December 13, 2012
12:00PM - 01:30PM
Annenberg School for Communication, Room 300
3620 Walnut Street
Philadelphia, PA 19104
+ Google Map
The notion of the topic has its theoretical roots in Schumpeterian innovation theory of social modernization through “creative destruction”. Based on these ideas, we will work through a three-dimensional conceptual framework that models the ongoing digital transformations as interplay between technologies, social change, and policy strategies. The diffusion of the underlying enabling technologies through social networks is not instantaneous and therefore inevitably creates a divide between those that are already included and those still marginalized. The arising “digital divide” can be conceptualized as the response to the questions of who, withwhich kinds of attributes, connects how to what. Different constellations in these four variables lead to a combinatorial array of choices to define the digital divide. Given this wide array of possible definitions, we show that the digital divide is best defined in terms of a desired impact. Since those are diverse, so are the definitions of the challenge. We will also review several traditional and more recent areas of social change through digital means, such as e-government, e-business, e-edutainment and the use of ICT for public diplomacy and counterterrorism actives. Last but not least, we have to remember that ICT do not automatically lead to “development” and that the application of the very same tools can also lead to counterproductive results. Like all technologies, ICT are normatively neutral (rejecting technological determinism). Making ICT work for development requires the social construction of their usage through carefully designed policy strategies. We will review the case of the eLAC Action Plan, the intergovernmental policy strategy of Latin America and the Caribbean that is already in its third successful generation (eLAC2007, eLAC2010, and eLAC2015). Digital policy strategies for development face a set of challenges unique to digital progress (e.g. its speed and high levels of uncertainty) and to developing countries (e.g. the exogenous nature of technological progress). We review some of the most common tools to confront such challenges. These structural choices of development strategies aim at designing digital development policies with tangible positive impacts.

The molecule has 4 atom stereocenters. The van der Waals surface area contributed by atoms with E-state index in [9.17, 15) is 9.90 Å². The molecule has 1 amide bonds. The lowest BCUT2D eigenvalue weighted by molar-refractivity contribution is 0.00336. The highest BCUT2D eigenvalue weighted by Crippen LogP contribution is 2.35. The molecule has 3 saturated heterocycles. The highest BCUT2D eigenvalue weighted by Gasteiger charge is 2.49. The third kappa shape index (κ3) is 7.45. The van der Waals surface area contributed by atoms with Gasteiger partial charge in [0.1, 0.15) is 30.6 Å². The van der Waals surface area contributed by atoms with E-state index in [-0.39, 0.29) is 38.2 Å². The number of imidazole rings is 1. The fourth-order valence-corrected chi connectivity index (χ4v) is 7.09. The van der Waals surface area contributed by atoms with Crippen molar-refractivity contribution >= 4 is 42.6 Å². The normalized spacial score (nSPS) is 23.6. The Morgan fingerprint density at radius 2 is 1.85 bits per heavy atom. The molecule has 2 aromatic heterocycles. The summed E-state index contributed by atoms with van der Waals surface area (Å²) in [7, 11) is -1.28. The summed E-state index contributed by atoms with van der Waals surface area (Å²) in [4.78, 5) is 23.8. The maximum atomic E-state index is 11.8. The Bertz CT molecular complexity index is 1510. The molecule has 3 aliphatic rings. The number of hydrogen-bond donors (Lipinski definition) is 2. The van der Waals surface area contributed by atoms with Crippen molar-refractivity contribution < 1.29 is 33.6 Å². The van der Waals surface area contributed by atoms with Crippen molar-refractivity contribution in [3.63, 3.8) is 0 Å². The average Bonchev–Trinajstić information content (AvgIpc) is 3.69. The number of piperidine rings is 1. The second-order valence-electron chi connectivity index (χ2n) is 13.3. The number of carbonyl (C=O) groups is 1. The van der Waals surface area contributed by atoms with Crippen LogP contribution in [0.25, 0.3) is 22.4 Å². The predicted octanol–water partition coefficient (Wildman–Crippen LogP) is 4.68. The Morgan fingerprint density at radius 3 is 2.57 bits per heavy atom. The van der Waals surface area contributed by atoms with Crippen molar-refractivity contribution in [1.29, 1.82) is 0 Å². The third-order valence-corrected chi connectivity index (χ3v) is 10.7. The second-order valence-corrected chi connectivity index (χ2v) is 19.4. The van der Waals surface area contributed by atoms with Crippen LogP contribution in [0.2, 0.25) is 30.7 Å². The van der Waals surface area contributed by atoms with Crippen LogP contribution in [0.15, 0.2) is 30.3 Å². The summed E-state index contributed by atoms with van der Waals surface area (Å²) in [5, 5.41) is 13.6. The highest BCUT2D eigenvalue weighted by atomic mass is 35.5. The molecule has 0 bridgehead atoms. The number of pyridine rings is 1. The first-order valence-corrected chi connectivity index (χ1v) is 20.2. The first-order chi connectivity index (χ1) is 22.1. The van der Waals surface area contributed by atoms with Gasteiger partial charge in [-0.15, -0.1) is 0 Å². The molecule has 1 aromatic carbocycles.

Before joining the University of Southern California (USC), Martin Hilbert coordinated the Information Society Program of United Nations’ Regional Commission for Latin America and the Caribbean for ten years, a program he created as a research a technological cooperation program of ICT-for-development (http://www.cepal.org/SocInfo). The program includes a team of 15 in-house professionals and over 250 research consultants. He personally provided hands-on technical assistance to Heads of States, government officials, legislators, diplomats, NGOs and civil society in over 20 countries. Policy makers from the highest political levels have officially recognized the impact of the resulting projects in public declarations. For example, the program spearheaded the creation and successful execution of the Latin American and Caribbean Action Plan for ICT4D (eLAC), and helped to design measurement indicators that have been officially adopted by the United Nations statistical system for permanent collection worldwide. He designed and teaches a Masters-level course on ICT4D at USC and published his findings in peer-reviewed Journal articles in the fields of communication, development, public policy, political science, forecasting and social change, and in four books about different aspects of ICT for development. His work has been featured in Scientific American, The Economist, The Wall Street Journal, Washington Post, NPR, BBC, Sueddeutsche, Die Welt, Correio Braziliense, La Repubblica, El Mercurio, El Pais, among others.